use_oauth_services = igwn
igwn_oauth_resource_token1 = <service-url-1>
igwn_oauth_permissions_token1 = <capability-1>
igwn_oauth_resource_token2 = <service-url-2>
igwn_oauth_permissions_token2 = <capability-2>

This will generate multiple token files with the following names


For example, to enable queries to GWDataFind at and to GraceDB at in the same job:

use_oauth_services = igwn
igwn_oauth_resource_gwdatafind =
igwn_oauth_permissions_gwdatafind =
igwn_oauth_resource_gracedb =
igwn_oauth_permissions_gracedb =

Simpler to use a single, multi-capability token

While using multiple tokens is valid usage, it is probably simpler to use a single token with multiple capabilities.

Refactoring the above example:

use_oauth_services = igwn
igwn_oauth_resource =
igwn_oauth_permissions =

Using tokens in a DAG

All of the above describes how to configure one (type of) job to use one or more SciTokens. Using tokens in an HTCondor DAG workflow is more complex because the DAG doesn't really know that the job(s) inside it may need tokens.

DAGs require no special considerations with the AP Issuer

The above caveat does not apply to an Access Point that manages tokens with the AP issuer. Because there is no customization possible on these tokens, multiple tokens are not supported, and there is never a need for user interaction (such as with an OIDC workflow), the rest of this subsection does not apply. On such an access node, all that is needed is to have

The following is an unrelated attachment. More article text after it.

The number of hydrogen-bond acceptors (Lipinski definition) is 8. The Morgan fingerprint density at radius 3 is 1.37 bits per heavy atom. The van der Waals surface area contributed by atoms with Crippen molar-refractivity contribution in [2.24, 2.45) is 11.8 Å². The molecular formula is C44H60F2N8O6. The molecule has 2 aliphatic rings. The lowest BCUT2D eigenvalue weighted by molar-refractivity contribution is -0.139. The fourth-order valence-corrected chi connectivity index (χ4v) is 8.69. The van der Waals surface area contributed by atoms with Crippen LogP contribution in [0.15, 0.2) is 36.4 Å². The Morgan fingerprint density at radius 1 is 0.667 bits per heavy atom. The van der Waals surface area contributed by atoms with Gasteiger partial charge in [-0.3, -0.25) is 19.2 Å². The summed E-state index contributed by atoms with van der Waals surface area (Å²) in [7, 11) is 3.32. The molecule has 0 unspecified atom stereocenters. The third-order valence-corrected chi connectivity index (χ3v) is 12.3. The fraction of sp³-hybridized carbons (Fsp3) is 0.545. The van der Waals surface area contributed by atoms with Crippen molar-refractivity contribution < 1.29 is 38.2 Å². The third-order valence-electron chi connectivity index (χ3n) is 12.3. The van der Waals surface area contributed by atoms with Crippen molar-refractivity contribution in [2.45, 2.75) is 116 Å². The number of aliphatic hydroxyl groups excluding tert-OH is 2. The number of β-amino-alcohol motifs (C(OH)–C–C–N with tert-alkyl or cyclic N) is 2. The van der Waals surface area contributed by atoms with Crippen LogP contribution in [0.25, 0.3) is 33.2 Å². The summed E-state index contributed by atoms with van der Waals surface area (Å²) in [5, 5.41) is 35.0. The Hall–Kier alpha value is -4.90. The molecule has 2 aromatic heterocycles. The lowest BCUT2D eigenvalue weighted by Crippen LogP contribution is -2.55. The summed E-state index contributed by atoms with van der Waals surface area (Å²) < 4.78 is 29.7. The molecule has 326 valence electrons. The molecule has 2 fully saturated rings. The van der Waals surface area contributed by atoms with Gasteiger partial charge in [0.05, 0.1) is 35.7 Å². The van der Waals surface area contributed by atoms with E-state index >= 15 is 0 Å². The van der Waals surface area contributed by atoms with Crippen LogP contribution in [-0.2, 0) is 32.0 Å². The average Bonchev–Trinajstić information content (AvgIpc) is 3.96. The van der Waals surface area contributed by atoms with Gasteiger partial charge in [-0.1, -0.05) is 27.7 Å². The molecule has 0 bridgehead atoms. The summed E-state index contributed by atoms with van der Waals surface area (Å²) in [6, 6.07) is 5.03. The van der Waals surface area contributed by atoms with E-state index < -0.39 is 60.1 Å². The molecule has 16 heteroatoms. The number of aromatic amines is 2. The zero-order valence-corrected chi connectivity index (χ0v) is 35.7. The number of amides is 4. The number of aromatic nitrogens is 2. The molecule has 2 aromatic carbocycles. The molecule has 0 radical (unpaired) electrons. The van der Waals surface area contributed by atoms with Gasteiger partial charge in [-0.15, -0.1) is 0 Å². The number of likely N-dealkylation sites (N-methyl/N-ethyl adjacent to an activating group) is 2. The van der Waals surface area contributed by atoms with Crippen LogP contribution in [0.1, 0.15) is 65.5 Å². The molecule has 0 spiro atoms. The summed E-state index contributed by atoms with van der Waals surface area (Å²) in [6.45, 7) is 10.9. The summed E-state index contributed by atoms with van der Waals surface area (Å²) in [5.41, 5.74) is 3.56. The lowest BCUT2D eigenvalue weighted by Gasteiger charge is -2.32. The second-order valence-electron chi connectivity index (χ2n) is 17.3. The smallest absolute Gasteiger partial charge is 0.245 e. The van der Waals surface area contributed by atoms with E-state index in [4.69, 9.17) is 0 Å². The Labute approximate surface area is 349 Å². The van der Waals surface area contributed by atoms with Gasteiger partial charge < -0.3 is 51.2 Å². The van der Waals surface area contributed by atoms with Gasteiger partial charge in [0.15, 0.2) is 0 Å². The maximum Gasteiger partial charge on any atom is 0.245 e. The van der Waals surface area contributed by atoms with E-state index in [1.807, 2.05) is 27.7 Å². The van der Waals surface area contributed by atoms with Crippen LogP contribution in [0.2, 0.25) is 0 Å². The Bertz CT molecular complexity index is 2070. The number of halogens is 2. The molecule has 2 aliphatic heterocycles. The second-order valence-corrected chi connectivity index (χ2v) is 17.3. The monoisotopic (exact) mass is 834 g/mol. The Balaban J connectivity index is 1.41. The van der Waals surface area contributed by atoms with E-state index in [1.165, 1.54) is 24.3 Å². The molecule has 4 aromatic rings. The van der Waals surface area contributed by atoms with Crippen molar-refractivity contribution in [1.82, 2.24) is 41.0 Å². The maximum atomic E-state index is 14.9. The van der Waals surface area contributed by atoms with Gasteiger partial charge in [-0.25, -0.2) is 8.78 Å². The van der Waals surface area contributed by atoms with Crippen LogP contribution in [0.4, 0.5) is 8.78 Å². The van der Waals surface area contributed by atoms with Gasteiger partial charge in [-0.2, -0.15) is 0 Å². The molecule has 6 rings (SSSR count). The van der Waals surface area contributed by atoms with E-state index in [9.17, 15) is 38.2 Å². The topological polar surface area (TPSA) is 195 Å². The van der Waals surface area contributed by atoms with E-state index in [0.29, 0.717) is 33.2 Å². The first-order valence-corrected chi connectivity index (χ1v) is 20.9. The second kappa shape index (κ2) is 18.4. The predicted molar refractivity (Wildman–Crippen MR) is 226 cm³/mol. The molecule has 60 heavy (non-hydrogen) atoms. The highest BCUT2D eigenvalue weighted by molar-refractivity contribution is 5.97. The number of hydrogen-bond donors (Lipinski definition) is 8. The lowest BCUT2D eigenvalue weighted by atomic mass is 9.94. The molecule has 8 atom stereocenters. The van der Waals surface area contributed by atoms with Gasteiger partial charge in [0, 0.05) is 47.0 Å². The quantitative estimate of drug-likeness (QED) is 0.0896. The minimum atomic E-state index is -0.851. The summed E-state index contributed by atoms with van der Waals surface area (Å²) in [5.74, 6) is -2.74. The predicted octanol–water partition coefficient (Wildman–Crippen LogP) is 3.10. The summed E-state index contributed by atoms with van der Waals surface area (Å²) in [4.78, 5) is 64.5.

use_oauth_services = scitokens
in the submit file of each job in the DAG, and run condor_submit_dag as you otherwise would.

On an Access Point supporting the IGWN issuer, the DAG's ignorance of which jobs might need which tokens means that when DAGMan (the DAG manager process) starts submitting the actual jobs, the condor_submit process that it spawns will run condor_vault_storer, which in turn runs htgettoken, which may attempt to prompt for a user to complete an OIDC workflow (as described above). However, as part of a DAG, this prompt is hidden inside a DAGMan log file, and will (usually) not be seen by a real person, causing the job submission to fail.

In order to successfully use SciTokens in jobs inside a DAG on an Access Point that uses the IGWN Token Issuer, you need to pre-emptively execute the condor_vault_storer to create the necessary 'parent' token that HTCondor can use to send individual tokens to jobs:

condor_vault_storer <issuer>

where <issuer> must match the value of the use_oauth_services command in the HTCondor job submit instructions, e.g:

condor_vault_storer igwn

This execution will prompt as necessary for you to complete an OIDC workflow in a web browser, rather than having it hidden inside a DAGMan log file.

Then you can proceed to run

condor_submit_dag my.dag

Using tokens in long-running or automated ('robot') workflows

For many automated, or long-running applications in IGWN, analysis groups may be issued a 'robot' Kerberos identity that is authorised to generate scitokens. That Kerberos identity is encoded into a Kerberos keytab file that should be securely stored on the HTCondor Access Point. This identity can then be used to generate SciTokens from the IGWN issuer. The AP issuer does not rely on a Kerberos identity, including for shared accounts.